New parties that are built from the bottom up almost always have internal forums to discuss political issues and even vote on some. While this kind of inner democracy can be useful at the start, making every member feel like they own a part of the party, after a point it can be the biggest obstacle to growth. So start moderating your internal political forums. Here are some tips for how and why to moderate:
Start sooner rather than later. The more you wait to start regulating internal forums and enforcing clear rules, the harder it will be to pass them through, as old members will get used to it, while newer members will be socialized through these internal forums. After your party is established on the political scene, and becomes more than a start-up, start managing right away.
Internal forums can misguide party leadership. Just as it is not really advisable to base your policies on comments under news articles, internal forum discussions can also mislead party leaders, even subconsciously. A few dozen overzealous or negative activists can make leaders feel like the party is on the wrong track, which can lead to unnecessary risk-taking. Also, less talented but ambitious members want to be heard within the party, and some may think the comment section is their only option.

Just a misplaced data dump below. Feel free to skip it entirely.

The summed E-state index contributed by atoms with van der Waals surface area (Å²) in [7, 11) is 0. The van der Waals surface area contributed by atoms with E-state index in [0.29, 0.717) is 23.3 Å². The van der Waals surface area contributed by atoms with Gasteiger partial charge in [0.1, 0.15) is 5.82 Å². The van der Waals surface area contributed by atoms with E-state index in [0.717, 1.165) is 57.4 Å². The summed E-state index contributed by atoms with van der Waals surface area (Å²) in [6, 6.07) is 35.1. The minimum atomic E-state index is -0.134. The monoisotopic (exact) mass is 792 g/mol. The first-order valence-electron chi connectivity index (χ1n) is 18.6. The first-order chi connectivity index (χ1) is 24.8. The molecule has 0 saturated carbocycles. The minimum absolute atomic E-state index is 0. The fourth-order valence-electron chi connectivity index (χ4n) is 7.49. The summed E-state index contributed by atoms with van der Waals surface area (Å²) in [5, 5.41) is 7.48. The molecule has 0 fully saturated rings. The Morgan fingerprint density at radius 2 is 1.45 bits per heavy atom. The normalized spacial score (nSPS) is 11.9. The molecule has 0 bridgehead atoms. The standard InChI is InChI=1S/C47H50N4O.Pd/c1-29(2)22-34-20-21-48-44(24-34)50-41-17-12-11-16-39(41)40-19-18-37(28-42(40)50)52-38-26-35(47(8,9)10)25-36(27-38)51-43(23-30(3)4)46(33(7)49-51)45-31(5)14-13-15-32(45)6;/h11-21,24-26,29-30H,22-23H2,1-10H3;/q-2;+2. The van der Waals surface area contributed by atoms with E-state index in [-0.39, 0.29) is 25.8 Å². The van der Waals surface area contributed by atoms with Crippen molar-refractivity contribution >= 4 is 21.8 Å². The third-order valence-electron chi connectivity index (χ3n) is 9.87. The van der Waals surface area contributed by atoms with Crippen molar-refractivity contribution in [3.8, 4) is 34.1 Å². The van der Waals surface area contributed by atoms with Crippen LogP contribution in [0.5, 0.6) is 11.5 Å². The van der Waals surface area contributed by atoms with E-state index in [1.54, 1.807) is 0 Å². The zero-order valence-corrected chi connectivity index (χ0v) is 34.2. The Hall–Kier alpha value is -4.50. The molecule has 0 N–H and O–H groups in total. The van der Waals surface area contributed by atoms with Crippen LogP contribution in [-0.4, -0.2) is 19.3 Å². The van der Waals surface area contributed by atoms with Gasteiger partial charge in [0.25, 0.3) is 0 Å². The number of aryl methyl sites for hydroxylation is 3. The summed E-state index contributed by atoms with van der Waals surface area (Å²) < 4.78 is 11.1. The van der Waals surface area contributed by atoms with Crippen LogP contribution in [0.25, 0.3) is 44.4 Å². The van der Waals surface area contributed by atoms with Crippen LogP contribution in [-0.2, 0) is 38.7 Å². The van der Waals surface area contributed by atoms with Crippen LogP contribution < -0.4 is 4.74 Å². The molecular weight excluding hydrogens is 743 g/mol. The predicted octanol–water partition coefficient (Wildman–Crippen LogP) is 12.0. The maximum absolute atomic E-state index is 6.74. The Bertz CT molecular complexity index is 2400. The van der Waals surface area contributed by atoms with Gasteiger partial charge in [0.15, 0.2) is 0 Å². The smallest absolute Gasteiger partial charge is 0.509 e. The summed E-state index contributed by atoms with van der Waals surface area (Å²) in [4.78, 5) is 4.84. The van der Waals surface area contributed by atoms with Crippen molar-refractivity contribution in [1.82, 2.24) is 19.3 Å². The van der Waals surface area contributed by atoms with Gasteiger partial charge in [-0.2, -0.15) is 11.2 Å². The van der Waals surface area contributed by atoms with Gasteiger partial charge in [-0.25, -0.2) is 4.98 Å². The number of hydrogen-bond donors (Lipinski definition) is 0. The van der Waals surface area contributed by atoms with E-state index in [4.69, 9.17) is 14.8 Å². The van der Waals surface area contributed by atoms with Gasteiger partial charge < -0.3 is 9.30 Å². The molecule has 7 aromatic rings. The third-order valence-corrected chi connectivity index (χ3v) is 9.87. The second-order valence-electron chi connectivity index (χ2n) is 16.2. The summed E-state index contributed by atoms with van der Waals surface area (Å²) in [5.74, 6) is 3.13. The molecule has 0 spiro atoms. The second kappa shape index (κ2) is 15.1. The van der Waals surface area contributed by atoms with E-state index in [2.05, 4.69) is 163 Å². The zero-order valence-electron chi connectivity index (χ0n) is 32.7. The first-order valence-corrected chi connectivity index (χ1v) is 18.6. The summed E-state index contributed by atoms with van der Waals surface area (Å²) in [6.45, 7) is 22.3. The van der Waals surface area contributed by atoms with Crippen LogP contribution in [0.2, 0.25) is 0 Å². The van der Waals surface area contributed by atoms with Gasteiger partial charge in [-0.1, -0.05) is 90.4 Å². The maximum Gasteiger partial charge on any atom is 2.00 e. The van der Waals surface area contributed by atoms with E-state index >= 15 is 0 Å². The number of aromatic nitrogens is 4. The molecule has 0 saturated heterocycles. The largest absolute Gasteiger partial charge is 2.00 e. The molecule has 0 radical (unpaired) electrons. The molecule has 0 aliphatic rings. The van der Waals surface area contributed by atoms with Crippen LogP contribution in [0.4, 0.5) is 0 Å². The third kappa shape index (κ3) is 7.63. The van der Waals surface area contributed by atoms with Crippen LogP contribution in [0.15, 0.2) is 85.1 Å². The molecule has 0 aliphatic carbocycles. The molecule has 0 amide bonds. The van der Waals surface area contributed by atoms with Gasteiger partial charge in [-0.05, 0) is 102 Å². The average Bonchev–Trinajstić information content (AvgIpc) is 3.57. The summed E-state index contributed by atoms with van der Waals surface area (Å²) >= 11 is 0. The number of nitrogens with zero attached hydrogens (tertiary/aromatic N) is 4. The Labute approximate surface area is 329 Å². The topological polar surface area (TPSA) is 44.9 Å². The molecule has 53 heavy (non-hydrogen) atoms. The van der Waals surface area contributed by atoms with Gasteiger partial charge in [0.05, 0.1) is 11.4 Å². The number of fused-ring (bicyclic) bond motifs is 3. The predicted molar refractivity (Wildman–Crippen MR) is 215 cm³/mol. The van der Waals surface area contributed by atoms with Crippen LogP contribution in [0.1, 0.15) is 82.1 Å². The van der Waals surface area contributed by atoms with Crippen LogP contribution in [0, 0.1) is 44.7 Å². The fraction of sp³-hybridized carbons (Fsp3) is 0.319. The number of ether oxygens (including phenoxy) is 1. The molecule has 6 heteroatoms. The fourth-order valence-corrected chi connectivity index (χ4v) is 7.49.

Badly managed internal forums can mix operative work with internal politics. Low-level employees or even directors are not free from factional politics. Letting anyone post anything, like open-for-all brainstorming sessions, or heavy criticism of a recent political move, will affect party operatives or force them to respond, making the whole party less effective.
Rules and penalties are essential. A single destructive and overzealous member can ruin the mood of a hundreds of others, which is why a rule book penalties need to be clear and strict. Muting commenters after two comments, or banning them for weeks should be on the table – primarily to send a message to future destructive members.
No strategic-level discussions in internal forums! If a party discusses its strategy in internal political forums, it will eventually be leaked by someone from the ever growing membership. Make it clear that strategy discussions are for the president and the board, not for an online forum.
Introduce new rules after a leadership election. Members don’t like more moderation and less freedom to comment, so party leaders or officials who introduce strict moderation will not be popular. Doing so after a leadership election, at the beginning of a board’s two-year term, is least likely to cause a backlash.
Alternatively, create a less-moderated free-for-all forum at arm’s length. If free internal debate is too rooted in your party’s DNA, a working alternative is to create a new, less moderated, non-official free-for-all forum for members who want to keep discussing politics in comment sections. Make sure that no elected officials comment there, thus minimizing the potential damage in case of a leak.